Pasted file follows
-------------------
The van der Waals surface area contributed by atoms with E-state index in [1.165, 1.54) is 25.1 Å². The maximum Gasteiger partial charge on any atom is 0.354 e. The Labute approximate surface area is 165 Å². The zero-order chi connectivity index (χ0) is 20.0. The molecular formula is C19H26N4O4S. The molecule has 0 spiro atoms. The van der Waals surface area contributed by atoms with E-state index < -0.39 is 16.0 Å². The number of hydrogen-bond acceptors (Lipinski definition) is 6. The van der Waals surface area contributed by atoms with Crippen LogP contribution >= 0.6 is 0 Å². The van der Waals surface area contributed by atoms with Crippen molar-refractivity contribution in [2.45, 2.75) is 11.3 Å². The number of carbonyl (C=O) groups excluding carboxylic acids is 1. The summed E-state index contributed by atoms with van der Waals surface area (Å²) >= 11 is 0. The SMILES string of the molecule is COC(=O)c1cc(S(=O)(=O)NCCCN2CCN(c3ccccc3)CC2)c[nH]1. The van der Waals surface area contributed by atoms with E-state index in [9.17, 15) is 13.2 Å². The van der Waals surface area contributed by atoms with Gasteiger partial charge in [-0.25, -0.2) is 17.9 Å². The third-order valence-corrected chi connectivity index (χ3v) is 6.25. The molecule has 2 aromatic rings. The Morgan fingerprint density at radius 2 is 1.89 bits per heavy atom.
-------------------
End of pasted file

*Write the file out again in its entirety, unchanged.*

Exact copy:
The van der Waals surface area contributed by atoms with E-state index in [1.165, 1.54) is 25.1 Å². The maximum Gasteiger partial charge on any atom is 0.354 e. The Labute approximate surface area is 165 Å². The zero-order chi connectivity index (χ0) is 20.0. The molecular formula is C19H26N4O4S. The molecule has 0 spiro atoms. The van der Waals surface area contributed by atoms with E-state index < -0.39 is 16.0 Å². The number of hydrogen-bond acceptors (Lipinski definition) is 6. The van der Waals surface area contributed by atoms with Crippen LogP contribution >= 0.6 is 0 Å². The van der Waals surface area contributed by atoms with Crippen molar-refractivity contribution in [2.45, 2.75) is 11.3 Å². The number of carbonyl (C=O) groups excluding carboxylic acids is 1. The summed E-state index contributed by atoms with van der Waals surface area (Å²) >= 11 is 0. The SMILES string of the molecule is COC(=O)c1cc(S(=O)(=O)NCCCN2CCN(c3ccccc3)CC2)c[nH]1. The van der Waals surface area contributed by atoms with E-state index in [9.17, 15) is 13.2 Å². The van der Waals surface area contributed by atoms with Gasteiger partial charge in [-0.25, -0.2) is 17.9 Å². The third-order valence-corrected chi connectivity index (χ3v) is 6.25. The molecule has 2 aromatic rings. The Morgan fingerprint density at radius 2 is 1.89 bits per heavy atom.